Strategies

Policies and programs that work

19 Strategies
Clear all

Allied dental professional scope of practice

Expand the role of allied dental professionals (e.g., hygienists, therapists, etc.) via changes to statute, dentist supervision requirements, etc.
Some Evidence
  • Access to Care

Community health workers

Engage professional or lay health workers to provide education, referral and follow-up, case management, home visiting, etc. for those at high risk for poor health outcomes; also called promotores de salud
Some Evidence
  • Access to Care

Employee Assistance Programs (EAP)

Provide confidential worksite-based counseling and referrals to employees to address personal and workplace challenges
Some Evidence
  • Employment
  • Family and Social Support

GED certificate programs

Implement programs that help individuals without a high school diploma or its equivalent achieve a General Education Development (GED) certificate
Some Evidence
  • Education
  • Employment

Health insurance enrollment outreach & support

Provide health insurance outreach and support to assist individuals whose employers do not offer affordable coverage, who are self-employed, or who are unemployed
Some Evidence
  • Access to Care

Health literacy interventions

Increase patients’ health-related knowledge via efforts to simplify health education materials, improve patient-provider communication, and increase overall literacy
Some Evidence
  • Access to Care
  • Quality of Care

Long-acting reversible contraception access

Increase access to LARCs through cost reduction, comprehensive birth control counseling, provider training, efforts to ensure availability at local clinics, etc.
Some Evidence
  • Access to Care
  • Sexual Activity

Mentoring for new nurses

Pair new nurses with more experienced nurses who act as a resource and provide support as the new nurse establishes her or himself professionally
Some Evidence
  • Access to Care

Mobile health for mental health

Deliver health care services and support to individuals with mental health concerns via mobile devices using text messaging or mobile applications (apps)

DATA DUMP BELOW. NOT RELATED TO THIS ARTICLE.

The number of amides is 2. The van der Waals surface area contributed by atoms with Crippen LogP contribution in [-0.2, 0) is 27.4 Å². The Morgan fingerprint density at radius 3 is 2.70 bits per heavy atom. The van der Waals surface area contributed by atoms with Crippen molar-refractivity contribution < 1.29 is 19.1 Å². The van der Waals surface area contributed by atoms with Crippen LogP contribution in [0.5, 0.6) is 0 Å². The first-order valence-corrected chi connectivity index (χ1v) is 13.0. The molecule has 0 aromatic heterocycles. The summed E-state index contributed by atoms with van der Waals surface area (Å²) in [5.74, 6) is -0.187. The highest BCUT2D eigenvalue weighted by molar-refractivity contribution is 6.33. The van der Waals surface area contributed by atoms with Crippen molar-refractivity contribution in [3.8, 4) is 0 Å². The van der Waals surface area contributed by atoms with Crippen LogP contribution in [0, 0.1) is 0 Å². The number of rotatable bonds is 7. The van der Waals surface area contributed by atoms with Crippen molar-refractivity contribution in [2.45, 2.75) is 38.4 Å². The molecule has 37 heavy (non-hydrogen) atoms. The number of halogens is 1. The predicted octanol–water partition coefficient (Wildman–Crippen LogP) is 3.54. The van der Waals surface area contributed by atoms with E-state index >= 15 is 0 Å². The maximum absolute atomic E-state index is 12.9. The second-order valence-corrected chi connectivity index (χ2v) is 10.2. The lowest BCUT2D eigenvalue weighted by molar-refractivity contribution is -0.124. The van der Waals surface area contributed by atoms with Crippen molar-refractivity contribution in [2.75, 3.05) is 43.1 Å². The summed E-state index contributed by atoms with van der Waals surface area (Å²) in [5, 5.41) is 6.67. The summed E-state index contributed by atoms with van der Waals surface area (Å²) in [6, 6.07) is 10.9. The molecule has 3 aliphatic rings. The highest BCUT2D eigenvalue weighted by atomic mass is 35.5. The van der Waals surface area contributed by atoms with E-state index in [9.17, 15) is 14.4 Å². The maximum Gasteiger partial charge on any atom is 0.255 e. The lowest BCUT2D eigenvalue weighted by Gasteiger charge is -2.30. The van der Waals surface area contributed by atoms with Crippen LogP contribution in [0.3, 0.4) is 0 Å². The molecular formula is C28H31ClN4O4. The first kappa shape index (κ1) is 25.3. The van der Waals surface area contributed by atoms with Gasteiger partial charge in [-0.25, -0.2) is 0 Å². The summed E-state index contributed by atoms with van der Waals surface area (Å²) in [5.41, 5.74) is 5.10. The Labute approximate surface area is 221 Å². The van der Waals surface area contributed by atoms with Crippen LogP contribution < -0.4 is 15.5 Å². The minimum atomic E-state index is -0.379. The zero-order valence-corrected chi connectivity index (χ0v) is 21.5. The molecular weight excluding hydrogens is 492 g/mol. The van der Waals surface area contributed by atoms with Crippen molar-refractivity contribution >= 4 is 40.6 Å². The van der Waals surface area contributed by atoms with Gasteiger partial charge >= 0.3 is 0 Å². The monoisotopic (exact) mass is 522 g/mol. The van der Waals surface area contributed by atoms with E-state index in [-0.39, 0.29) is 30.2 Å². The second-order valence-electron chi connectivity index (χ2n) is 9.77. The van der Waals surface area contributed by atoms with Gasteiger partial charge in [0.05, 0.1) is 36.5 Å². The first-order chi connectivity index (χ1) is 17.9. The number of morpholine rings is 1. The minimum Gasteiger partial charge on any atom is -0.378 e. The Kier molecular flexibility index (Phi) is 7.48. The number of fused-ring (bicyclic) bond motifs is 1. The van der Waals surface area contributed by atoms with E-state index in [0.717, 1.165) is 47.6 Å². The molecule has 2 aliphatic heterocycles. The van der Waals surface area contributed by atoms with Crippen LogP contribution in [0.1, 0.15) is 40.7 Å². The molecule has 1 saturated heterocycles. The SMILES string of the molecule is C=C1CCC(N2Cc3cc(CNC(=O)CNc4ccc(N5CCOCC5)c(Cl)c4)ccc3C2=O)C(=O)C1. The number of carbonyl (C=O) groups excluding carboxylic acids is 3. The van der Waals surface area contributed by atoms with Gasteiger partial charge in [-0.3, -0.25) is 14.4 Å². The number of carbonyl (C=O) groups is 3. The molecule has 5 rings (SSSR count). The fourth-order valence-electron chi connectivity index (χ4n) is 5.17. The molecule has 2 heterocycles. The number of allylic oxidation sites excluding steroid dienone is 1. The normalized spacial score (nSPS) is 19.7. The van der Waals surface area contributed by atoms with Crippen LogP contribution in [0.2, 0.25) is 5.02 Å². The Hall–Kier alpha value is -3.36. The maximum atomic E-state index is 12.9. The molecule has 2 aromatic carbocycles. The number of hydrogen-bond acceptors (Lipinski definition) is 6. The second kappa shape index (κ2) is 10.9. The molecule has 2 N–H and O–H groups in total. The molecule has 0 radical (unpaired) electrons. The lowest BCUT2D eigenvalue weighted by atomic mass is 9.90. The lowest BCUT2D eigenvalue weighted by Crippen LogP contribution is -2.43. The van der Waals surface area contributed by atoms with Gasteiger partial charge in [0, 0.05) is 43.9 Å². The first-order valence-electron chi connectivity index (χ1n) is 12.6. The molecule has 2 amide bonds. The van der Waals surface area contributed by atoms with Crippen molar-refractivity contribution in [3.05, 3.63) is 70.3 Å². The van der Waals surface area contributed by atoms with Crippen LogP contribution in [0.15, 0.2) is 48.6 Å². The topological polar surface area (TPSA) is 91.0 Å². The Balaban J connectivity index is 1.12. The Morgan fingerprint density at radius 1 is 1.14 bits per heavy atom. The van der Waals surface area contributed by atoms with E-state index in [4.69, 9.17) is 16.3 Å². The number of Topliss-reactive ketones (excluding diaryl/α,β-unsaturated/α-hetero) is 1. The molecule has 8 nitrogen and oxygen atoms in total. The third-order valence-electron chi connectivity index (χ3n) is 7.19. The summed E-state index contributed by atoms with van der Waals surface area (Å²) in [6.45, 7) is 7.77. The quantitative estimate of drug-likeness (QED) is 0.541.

Some Evidence
  • Access to Care

Mobile reproductive health clinics

Offer reproductive health services (e.g., pregnancy tests, prenatal and postpartum care, gynecological exams, STI screenings, etc.), health education, and social service referrals via medically equipped vans
Some Evidence
  • Access to Care

Nurse residency programs

Implement programs that continue education, mentoring, and support for novice nurses following graduation
Some Evidence
  • Access to Care

Paid sick leave laws

Require employers in an affected jurisdiction to provide paid time off for employees to use when ill or injured
Some Evidence
  • Employment

Preconception education interventions

Provide women with information about the risks and benefits of behaviors that affect their health before, during, and after pregnancy
Some Evidence
  • Access to Care

Sector-based workforce initiatives

Provide industry-focused education and job training based on the needs of regional employers within specific sectors
Some Evidence
  • Employment

Summer youth employment programs

Provide short-term employment opportunities for youth, especially those from disadvantaged backgrounds
Some Evidence
  • Community Safety
  • Employment

Telecommuting

Allow employees to work outside a central office, using technology to interact with others inside and outside the organization; also called remote work, telework, or flexible working arrangements
Some Evidence
  • Employment

Telemental health services

Provide mental health care services (e.g., psychotherapy or counseling) via telephone or videoconference
Some Evidence
  • Access to Care